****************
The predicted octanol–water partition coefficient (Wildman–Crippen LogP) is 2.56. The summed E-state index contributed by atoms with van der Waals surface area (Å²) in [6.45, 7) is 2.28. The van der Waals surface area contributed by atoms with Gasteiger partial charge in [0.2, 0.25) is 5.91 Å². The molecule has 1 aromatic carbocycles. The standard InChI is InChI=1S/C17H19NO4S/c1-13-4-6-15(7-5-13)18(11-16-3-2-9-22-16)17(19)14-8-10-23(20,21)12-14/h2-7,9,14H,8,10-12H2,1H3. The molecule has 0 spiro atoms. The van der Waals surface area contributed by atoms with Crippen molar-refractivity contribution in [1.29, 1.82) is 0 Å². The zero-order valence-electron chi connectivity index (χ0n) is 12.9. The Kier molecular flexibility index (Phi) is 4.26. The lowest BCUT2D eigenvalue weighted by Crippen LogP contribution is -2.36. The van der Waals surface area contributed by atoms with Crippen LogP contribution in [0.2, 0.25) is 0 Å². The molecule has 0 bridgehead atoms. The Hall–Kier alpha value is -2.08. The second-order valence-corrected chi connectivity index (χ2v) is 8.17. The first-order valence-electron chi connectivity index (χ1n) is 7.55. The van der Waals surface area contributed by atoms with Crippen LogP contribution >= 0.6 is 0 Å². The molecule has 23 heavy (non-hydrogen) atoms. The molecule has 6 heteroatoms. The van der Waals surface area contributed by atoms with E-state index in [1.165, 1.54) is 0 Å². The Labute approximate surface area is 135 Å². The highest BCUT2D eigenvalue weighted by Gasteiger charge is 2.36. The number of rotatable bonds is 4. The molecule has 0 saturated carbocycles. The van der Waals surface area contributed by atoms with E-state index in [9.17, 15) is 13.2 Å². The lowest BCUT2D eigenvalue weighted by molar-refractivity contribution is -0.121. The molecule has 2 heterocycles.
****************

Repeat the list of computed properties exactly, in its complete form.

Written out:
The predicted octanol–water partition coefficient (Wildman–Crippen LogP) is 2.56. The summed E-state index contributed by atoms with van der Waals surface area (Å²) in [6.45, 7) is 2.28. The van der Waals surface area contributed by atoms with Gasteiger partial charge in [0.2, 0.25) is 5.91 Å². The molecule has 1 aromatic carbocycles. The standard InChI is InChI=1S/C17H19NO4S/c1-13-4-6-15(7-5-13)18(11-16-3-2-9-22-16)17(19)14-8-10-23(20,21)12-14/h2-7,9,14H,8,10-12H2,1H3. The molecule has 0 spiro atoms. The van der Waals surface area contributed by atoms with Crippen molar-refractivity contribution in [1.29, 1.82) is 0 Å². The zero-order valence-electron chi connectivity index (χ0n) is 12.9. The Kier molecular flexibility index (Phi) is 4.26. The lowest BCUT2D eigenvalue weighted by Crippen LogP contribution is -2.36. The van der Waals surface area contributed by atoms with Crippen LogP contribution in [0.2, 0.25) is 0 Å². The molecule has 0 bridgehead atoms. The Hall–Kier alpha value is -2.08. The second-order valence-corrected chi connectivity index (χ2v) is 8.17. The first-order valence-electron chi connectivity index (χ1n) is 7.55. The van der Waals surface area contributed by atoms with Crippen LogP contribution >= 0.6 is 0 Å². The molecule has 23 heavy (non-hydrogen) atoms. The molecule has 6 heteroatoms. The van der Waals surface area contributed by atoms with E-state index in [1.165, 1.54) is 0 Å². The Labute approximate surface area is 135 Å². The highest BCUT2D eigenvalue weighted by Gasteiger charge is 2.36. The number of rotatable bonds is 4. The molecule has 0 saturated carbocycles. The van der Waals surface area contributed by atoms with E-state index in [9.17, 15) is 13.2 Å². The lowest BCUT2D eigenvalue weighted by molar-refractivity contribution is -0.121. The molecule has 2 heterocycles.